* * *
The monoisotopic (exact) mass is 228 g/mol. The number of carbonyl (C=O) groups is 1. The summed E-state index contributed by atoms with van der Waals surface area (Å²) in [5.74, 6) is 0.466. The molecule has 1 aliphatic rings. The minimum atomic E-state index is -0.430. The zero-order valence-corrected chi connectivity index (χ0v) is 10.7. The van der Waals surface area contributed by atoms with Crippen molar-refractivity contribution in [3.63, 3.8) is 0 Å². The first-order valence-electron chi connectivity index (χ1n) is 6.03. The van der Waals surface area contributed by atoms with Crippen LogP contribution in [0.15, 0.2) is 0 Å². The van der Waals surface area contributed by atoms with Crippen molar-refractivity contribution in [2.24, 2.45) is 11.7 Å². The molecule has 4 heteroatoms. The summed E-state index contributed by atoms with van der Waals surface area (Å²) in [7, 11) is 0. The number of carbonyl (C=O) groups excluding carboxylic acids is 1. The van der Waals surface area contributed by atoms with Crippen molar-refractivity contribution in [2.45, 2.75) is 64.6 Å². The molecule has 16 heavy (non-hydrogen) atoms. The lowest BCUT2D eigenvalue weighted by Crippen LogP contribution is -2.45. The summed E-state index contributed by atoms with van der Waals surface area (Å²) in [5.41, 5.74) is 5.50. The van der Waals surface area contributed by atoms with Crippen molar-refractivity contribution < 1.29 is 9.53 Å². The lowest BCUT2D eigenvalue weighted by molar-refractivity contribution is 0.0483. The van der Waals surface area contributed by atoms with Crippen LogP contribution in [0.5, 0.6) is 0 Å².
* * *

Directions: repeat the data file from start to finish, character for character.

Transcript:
The monoisotopic (exact) mass is 228 g/mol. The number of carbonyl (C=O) groups is 1. The summed E-state index contributed by atoms with van der Waals surface area (Å²) in [5.74, 6) is 0.466. The molecule has 1 aliphatic rings. The minimum atomic E-state index is -0.430. The zero-order valence-corrected chi connectivity index (χ0v) is 10.7. The van der Waals surface area contributed by atoms with Crippen molar-refractivity contribution in [3.63, 3.8) is 0 Å². The first-order valence-electron chi connectivity index (χ1n) is 6.03. The van der Waals surface area contributed by atoms with Crippen LogP contribution in [0.15, 0.2) is 0 Å². The van der Waals surface area contributed by atoms with Crippen molar-refractivity contribution in [2.24, 2.45) is 11.7 Å². The molecule has 4 heteroatoms. The summed E-state index contributed by atoms with van der Waals surface area (Å²) in [7, 11) is 0. The number of carbonyl (C=O) groups excluding carboxylic acids is 1. The van der Waals surface area contributed by atoms with Crippen molar-refractivity contribution in [2.45, 2.75) is 64.6 Å². The molecule has 16 heavy (non-hydrogen) atoms. The lowest BCUT2D eigenvalue weighted by Crippen LogP contribution is -2.45. The summed E-state index contributed by atoms with van der Waals surface area (Å²) in [5.41, 5.74) is 5.50. The van der Waals surface area contributed by atoms with Crippen molar-refractivity contribution < 1.29 is 9.53 Å². The lowest BCUT2D eigenvalue weighted by molar-refractivity contribution is 0.0483. The van der Waals surface area contributed by atoms with Crippen LogP contribution in [0.5, 0.6) is 0 Å².